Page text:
-r The -r option tells ss to enable DNS resolving in the output, which is turned off by default.
      -m The -m parameter tells ss to display socket memory usage information.
      -p The -p parameter tells ss to display the process that is using a socket.
      -D FILE The -D parameter tells ss to save the output in the FILE file.

      Note

      The -A tcp option is equivalent to -t, the -A udp option is equivalent to -u and the –A unix
      option is equivalent to -x.

      Installing ss

      The ss tool is part of the IPROUTE2 Utility Suite. Since the ss command line tool is usually
      installed by default, you will not need to install it yourself. On a Debian Linux system, you can
      find the ss executable inside /bin.

      If for some reason ss is not installed on your Linux system, you should install the iproute2
      package using your favorite package manager.

      Examples

      Basic Usage

      The simplest way to use ss is without any command line parameters. When ss is
      used without any command line arguments, it prints all TCP, UDP and socket connections.
      The list might get big on busy machines, which means that it can become more difficult to parse – the output of wc(1), (a word count utility), shows that the list is long yet manageable:

      ss | wc
      
        
           94     750    7926
      
      

      If you also use the -a parameter to show all listening and non-listening sockets, the output will be much higher:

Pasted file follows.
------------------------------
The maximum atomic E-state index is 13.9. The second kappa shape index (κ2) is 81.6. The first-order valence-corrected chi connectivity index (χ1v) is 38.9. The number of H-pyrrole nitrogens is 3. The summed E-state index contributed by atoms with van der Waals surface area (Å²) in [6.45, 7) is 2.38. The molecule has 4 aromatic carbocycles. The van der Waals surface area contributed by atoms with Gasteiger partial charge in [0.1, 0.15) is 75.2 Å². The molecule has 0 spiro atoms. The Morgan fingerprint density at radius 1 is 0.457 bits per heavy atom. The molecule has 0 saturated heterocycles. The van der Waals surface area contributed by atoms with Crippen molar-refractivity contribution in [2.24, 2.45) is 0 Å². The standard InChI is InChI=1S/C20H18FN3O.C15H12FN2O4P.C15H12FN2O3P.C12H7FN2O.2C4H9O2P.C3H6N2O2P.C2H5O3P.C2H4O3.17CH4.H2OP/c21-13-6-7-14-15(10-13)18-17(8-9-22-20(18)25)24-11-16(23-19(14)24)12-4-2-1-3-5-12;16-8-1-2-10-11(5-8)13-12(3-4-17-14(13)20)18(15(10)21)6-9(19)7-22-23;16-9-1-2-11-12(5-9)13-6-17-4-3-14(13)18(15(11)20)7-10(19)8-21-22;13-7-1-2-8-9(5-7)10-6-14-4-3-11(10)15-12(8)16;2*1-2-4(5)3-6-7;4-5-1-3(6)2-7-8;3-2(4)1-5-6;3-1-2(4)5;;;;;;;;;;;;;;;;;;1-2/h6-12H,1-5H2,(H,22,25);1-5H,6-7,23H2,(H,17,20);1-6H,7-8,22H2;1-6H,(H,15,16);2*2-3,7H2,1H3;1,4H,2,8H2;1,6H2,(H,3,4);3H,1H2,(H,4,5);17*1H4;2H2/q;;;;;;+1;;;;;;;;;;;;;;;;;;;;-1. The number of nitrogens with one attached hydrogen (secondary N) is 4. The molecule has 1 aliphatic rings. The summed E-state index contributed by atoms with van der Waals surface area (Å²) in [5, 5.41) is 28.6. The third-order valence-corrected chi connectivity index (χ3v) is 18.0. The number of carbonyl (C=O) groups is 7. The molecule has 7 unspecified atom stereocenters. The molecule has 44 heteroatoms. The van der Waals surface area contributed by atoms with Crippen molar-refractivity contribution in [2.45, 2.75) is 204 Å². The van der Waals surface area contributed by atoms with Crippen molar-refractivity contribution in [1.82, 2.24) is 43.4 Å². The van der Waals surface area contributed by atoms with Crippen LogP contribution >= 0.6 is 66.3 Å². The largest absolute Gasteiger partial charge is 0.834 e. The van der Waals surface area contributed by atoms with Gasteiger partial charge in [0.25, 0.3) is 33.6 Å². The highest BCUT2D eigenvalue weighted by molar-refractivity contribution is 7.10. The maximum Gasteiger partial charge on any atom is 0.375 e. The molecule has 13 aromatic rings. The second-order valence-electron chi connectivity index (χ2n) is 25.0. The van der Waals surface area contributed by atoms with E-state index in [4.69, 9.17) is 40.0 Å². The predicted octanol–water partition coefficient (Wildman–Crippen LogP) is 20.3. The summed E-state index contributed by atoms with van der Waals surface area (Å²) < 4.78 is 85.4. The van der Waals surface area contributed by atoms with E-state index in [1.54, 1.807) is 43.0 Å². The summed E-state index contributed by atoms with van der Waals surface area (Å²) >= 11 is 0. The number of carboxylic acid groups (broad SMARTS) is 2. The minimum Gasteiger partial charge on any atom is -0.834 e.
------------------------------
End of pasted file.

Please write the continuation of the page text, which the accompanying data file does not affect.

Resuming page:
ss -a | wc
      
        
          224    1682   19562
      
      

      Listing Sockets

      TCP

      The following command displays all listening and non-listening (-a) TCP (-t) sockets:

      ss -t -a
      
        
      State    Recv-Q  Send-Q  Local Address:Port   Peer Address:Port
      LISTEN   0       80      127.0.0.1:mysql      *:*
      LISTEN   0       128     *:ssh                *:*
      LISTEN   0       100     *:smtp               *:*
      ESTAB    0       204     109.74.193.253:ssh   2.86.7.61:55137
      LISTEN   0       128     :::http              :::*
      LISTEN   0       128     :::ssh               :::*
      LISTEN   0       128     :::https             :::*
      
      

      The output is separated into columns. The first column, state, shows the state of the TCP connection. As the example is using the -a
      option, both listening and non-listening states are included in the output.
      The second and the third columns, Recv-Q and Send-Q, show the amount of data queued for receive and
      transmit operations. The Local Address:Port column shows the IP address the process
      listens to as well as the port number that is used – you can connect the name of the
      service with a numeric value by looking at the /etc/services file. The last column, Peer Address:Port, is useful when there is an active connection
      because it shows the address and port number of the client machine, though here it is without any real values for TCP connections that are in the